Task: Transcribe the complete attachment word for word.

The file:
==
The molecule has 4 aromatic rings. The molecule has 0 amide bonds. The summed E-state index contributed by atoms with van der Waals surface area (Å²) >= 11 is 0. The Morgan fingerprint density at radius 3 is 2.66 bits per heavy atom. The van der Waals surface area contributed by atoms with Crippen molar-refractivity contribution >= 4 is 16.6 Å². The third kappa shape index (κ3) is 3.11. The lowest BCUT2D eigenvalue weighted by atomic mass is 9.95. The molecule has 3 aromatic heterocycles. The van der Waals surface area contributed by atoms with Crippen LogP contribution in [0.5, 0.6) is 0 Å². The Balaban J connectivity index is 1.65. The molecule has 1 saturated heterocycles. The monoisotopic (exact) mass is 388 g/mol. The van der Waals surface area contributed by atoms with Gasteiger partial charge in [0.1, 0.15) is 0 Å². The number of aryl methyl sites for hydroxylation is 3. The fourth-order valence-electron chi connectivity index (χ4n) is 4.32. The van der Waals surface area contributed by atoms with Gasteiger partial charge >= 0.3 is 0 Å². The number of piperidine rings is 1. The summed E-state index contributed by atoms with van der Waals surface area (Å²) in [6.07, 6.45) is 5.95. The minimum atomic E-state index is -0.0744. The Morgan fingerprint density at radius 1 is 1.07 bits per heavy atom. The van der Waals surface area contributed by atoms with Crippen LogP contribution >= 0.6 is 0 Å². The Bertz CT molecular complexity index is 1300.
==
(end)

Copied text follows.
The molecule has 4 aromatic rings. The molecule has 0 amide bonds. The summed E-state index contributed by atoms with van der Waals surface area (Å²) >= 11 is 0. The Morgan fingerprint density at radius 3 is 2.66 bits per heavy atom. The van der Waals surface area contributed by atoms with Crippen molar-refractivity contribution >= 4 is 16.6 Å². The third kappa shape index (κ3) is 3.11. The lowest BCUT2D eigenvalue weighted by atomic mass is 9.95. The molecule has 3 aromatic heterocycles. The van der Waals surface area contributed by atoms with Crippen LogP contribution in [0.5, 0.6) is 0 Å². The Balaban J connectivity index is 1.65. The molecule has 1 saturated heterocycles. The monoisotopic (exact) mass is 388 g/mol. The van der Waals surface area contributed by atoms with Gasteiger partial charge in [0.1, 0.15) is 0 Å². The number of aryl methyl sites for hydroxylation is 3. The fourth-order valence-electron chi connectivity index (χ4n) is 4.32. The van der Waals surface area contributed by atoms with Gasteiger partial charge >= 0.3 is 0 Å². The number of piperidine rings is 1. The summed E-state index contributed by atoms with van der Waals surface area (Å²) in [6.07, 6.45) is 5.95. The minimum atomic E-state index is -0.0744. The Morgan fingerprint density at radius 1 is 1.07 bits per heavy atom. The van der Waals surface area contributed by atoms with Crippen LogP contribution >= 0.6 is 0 Å². The Bertz CT molecular complexity index is 1300.